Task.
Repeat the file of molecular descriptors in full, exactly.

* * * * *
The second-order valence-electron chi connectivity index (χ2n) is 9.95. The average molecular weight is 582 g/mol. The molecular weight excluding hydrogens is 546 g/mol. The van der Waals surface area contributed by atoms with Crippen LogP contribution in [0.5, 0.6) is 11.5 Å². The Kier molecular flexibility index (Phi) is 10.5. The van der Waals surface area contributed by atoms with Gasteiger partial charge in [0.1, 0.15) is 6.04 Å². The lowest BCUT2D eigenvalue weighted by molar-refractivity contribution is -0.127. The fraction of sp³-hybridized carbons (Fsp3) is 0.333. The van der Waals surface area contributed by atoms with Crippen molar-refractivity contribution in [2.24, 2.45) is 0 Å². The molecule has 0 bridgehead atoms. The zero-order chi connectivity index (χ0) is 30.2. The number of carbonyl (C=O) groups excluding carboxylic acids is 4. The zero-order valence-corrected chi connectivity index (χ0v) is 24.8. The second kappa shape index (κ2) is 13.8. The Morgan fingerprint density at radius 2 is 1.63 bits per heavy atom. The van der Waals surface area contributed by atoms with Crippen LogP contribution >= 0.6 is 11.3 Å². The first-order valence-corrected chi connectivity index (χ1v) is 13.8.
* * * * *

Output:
The second-order valence-electron chi connectivity index (χ2n) is 9.95. The average molecular weight is 582 g/mol. The molecular weight excluding hydrogens is 546 g/mol. The van der Waals surface area contributed by atoms with Crippen LogP contribution in [0.5, 0.6) is 11.5 Å². The Kier molecular flexibility index (Phi) is 10.5. The van der Waals surface area contributed by atoms with Gasteiger partial charge in [0.1, 0.15) is 6.04 Å². The lowest BCUT2D eigenvalue weighted by molar-refractivity contribution is -0.127. The fraction of sp³-hybridized carbons (Fsp3) is 0.333. The van der Waals surface area contributed by atoms with Crippen molar-refractivity contribution in [2.24, 2.45) is 0 Å². The molecule has 0 bridgehead atoms. The zero-order chi connectivity index (χ0) is 30.2. The number of carbonyl (C=O) groups excluding carboxylic acids is 4. The zero-order valence-corrected chi connectivity index (χ0v) is 24.8. The second kappa shape index (κ2) is 13.8. The Morgan fingerprint density at radius 2 is 1.63 bits per heavy atom. The van der Waals surface area contributed by atoms with Crippen LogP contribution >= 0.6 is 11.3 Å². The first-order valence-corrected chi connectivity index (χ1v) is 13.8.